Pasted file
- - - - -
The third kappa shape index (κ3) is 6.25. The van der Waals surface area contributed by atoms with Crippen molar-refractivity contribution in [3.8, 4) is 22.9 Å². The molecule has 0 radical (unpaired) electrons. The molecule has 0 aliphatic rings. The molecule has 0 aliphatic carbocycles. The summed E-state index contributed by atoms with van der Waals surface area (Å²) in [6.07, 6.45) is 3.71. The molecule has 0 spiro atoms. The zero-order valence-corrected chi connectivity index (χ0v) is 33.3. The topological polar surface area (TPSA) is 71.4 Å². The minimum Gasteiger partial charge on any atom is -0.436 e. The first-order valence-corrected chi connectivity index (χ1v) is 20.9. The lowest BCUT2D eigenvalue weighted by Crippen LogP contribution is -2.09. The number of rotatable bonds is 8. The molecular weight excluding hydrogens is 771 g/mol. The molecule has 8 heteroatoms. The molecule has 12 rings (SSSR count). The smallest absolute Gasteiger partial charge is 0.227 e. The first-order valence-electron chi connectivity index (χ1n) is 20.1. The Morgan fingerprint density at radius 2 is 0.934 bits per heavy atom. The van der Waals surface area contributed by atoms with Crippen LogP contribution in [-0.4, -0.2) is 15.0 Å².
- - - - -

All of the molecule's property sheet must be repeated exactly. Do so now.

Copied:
The third kappa shape index (κ3) is 6.25. The van der Waals surface area contributed by atoms with Crippen molar-refractivity contribution in [3.8, 4) is 22.9 Å². The molecule has 0 radical (unpaired) electrons. The molecule has 0 aliphatic rings. The molecule has 0 aliphatic carbocycles. The summed E-state index contributed by atoms with van der Waals surface area (Å²) in [6.07, 6.45) is 3.71. The molecule has 0 spiro atoms. The zero-order valence-corrected chi connectivity index (χ0v) is 33.3. The topological polar surface area (TPSA) is 71.4 Å². The minimum Gasteiger partial charge on any atom is -0.436 e. The first-order valence-corrected chi connectivity index (χ1v) is 20.9. The lowest BCUT2D eigenvalue weighted by Crippen LogP contribution is -2.09. The number of rotatable bonds is 8. The molecular weight excluding hydrogens is 771 g/mol. The molecule has 8 heteroatoms. The molecule has 12 rings (SSSR count). The smallest absolute Gasteiger partial charge is 0.227 e. The first-order valence-electron chi connectivity index (χ1n) is 20.1. The Morgan fingerprint density at radius 2 is 0.934 bits per heavy atom. The van der Waals surface area contributed by atoms with Crippen LogP contribution in [-0.4, -0.2) is 15.0 Å².